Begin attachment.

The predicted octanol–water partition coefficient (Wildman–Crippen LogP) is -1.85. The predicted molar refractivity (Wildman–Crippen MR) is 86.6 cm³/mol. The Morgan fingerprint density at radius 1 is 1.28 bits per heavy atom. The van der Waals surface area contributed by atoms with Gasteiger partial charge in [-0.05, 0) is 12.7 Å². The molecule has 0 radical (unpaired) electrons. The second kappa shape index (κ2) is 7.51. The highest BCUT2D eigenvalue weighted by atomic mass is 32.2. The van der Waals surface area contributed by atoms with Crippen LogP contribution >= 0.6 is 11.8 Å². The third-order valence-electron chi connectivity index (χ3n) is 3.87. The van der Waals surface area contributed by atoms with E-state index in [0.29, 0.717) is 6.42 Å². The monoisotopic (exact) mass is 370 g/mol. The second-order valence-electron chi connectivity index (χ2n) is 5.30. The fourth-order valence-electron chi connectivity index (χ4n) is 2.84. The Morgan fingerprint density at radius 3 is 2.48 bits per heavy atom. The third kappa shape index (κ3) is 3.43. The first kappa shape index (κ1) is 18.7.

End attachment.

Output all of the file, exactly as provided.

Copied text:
The predicted octanol–water partition coefficient (Wildman–Crippen LogP) is -1.85. The predicted molar refractivity (Wildman–Crippen MR) is 86.6 cm³/mol. The Morgan fingerprint density at radius 1 is 1.28 bits per heavy atom. The van der Waals surface area contributed by atoms with Gasteiger partial charge in [-0.05, 0) is 12.7 Å². The molecule has 0 radical (unpaired) electrons. The second kappa shape index (κ2) is 7.51. The highest BCUT2D eigenvalue weighted by atomic mass is 32.2. The van der Waals surface area contributed by atoms with Crippen LogP contribution >= 0.6 is 11.8 Å². The third-order valence-electron chi connectivity index (χ3n) is 3.87. The van der Waals surface area contributed by atoms with E-state index in [0.29, 0.717) is 6.42 Å². The monoisotopic (exact) mass is 370 g/mol. The second-order valence-electron chi connectivity index (χ2n) is 5.30. The fourth-order valence-electron chi connectivity index (χ4n) is 2.84. The Morgan fingerprint density at radius 3 is 2.48 bits per heavy atom. The third kappa shape index (κ3) is 3.43. The first kappa shape index (κ1) is 18.7.